Carroll/Dodgson took up photography in 1856, under the influence of his uncle Skeffington Lutwidge. He is most famous for his photographs of young girls, but he also took studies of famous people of the time, including Millais, Ellen Terry, Dante Gabriel Rossetti, Faraday, Holman Hunt, and Alfred Lord Tennyson.
You can see some of the pictures here.

Amazon link: LEWIS CARROLL: Photographien/Photographs


Lewis Carroll: Looking-Glass Letters

Lewis Carroll: Looking-Glass Letters: The Illustrated Letters. Selected and introduced by Thomas Hinde.

Published by Collins and Brown, 1991. Paperback.

An insight into the life of Lewis Carroll, and the story behind the books, told through Carroll’s own letters and diaries. Includes loads of pictures by all the best known illustrators of Lewis Carroll’s books, including John Tenniel, Edward Lear and Rackham.


Illustrated by Mervyn Peake

Both Alices, with illustrations by Mervyn Peake. Published by Bloomsbury.

Wonderland: published 2001 in this edition. Introduction by Will Self.
Hardback first edition with dustjacket.

ISBN: 0747553688

Looking Glass: published 2001 in this edition. Introduction by Zadie Smith.
Hardback with dustjacket.

ISBN: 0747553734

Loads of stuff about Mervyn Peake here.

Box set of the two available on Amazon: Alice/Looking-glass Box-set


American McGee’s Alice

American McGee’s Alice. Third person computer game based on the Alice characters.

Alice’s house is burned down by a fire which also kills her family. She tries to commit suicide, and becomes catatonic, so she is shut up in Rutledge Asylum, where she is mistreated by the workers.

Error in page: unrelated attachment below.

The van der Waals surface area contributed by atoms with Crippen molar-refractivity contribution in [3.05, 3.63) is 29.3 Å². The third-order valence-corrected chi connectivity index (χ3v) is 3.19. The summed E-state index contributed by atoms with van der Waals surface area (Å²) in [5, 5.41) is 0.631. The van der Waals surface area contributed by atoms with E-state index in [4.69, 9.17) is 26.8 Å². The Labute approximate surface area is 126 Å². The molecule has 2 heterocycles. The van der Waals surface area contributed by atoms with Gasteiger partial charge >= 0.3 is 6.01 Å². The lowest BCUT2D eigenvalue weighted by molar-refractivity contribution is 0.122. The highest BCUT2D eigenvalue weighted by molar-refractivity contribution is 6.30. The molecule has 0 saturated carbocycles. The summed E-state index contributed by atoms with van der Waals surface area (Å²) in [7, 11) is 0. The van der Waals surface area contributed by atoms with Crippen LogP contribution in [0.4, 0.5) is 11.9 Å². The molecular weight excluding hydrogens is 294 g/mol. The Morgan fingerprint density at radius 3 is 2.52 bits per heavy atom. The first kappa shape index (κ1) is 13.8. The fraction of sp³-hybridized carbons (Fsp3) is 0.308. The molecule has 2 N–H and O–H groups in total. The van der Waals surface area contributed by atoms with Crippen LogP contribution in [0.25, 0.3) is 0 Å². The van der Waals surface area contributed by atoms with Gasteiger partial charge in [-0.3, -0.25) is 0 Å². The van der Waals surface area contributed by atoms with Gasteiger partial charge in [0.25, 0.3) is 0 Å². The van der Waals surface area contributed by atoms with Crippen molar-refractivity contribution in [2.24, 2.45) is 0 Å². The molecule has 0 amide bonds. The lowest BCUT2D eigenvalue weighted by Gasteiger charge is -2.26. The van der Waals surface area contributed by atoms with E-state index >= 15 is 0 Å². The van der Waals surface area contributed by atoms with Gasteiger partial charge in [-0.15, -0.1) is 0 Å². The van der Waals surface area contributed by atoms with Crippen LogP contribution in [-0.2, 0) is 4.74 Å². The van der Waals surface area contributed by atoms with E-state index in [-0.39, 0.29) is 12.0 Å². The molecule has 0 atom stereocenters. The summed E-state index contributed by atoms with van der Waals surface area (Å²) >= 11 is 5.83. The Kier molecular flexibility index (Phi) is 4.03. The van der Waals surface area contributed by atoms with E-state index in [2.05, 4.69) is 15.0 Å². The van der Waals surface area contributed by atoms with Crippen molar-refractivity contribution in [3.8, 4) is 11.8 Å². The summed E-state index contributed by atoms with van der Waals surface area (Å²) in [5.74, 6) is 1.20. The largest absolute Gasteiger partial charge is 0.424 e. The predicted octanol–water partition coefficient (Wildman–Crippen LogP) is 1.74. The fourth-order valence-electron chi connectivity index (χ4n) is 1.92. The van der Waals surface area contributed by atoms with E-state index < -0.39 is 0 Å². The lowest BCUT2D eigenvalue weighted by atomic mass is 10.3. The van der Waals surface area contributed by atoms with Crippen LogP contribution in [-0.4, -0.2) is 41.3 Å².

After ten years in the asylum, the White Rabbit summons Alice to help save a twisted version of Wonderland, ruled by the evil Queen of Hearts. She encounters rather nastier versions of many of her Wonderland and Looking Glass friends: the Caterpillar, the Hatter, the Tweedles and the Cheshire Cat; who serves as Alice’s companion- appearing to ‘guide’ her with rather cryptic comments.

Alice has several weapons within the game, including some based on toys: jacks, dice, a jack-in-the-box and playing cards. There’s plenty of blood for those that way inclined…

I have both the PC and mac versions: the mac game no longer runs on my newer machines, but the PC one plays fine on my boyfriend’s computer. The mac cover has Alice with a knife rather than the cards shown on my PC copy.

There is talk both of a sequel, and of a film based on the first game.


Alice in Wonderland Card Game

Alice in Wonderland Card Game. Pepys series, Gibson Games. (H.P.Gibson & Sons Ltd, London). Collecting type card game, featuring coloured versions of the Tenniel illustrations. The game consists of a deck of 48 cards featuring John Tenniel’s illustrations, and arranged as 16 sets of 3 cards each, all with the same number. One card in each set is the ‘leading card’, and lists the titles of the two other cards in the set. For example, the leading card in the first set is “Alice Telescoping” with the instructions “Find the ‘Rabbit running away’ and The ‘Fan.’ The objective of the game is to complete the most sets, which is done by playing a leading card face up on the table, and then asking the other players for the cards that make up the set.

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February 2010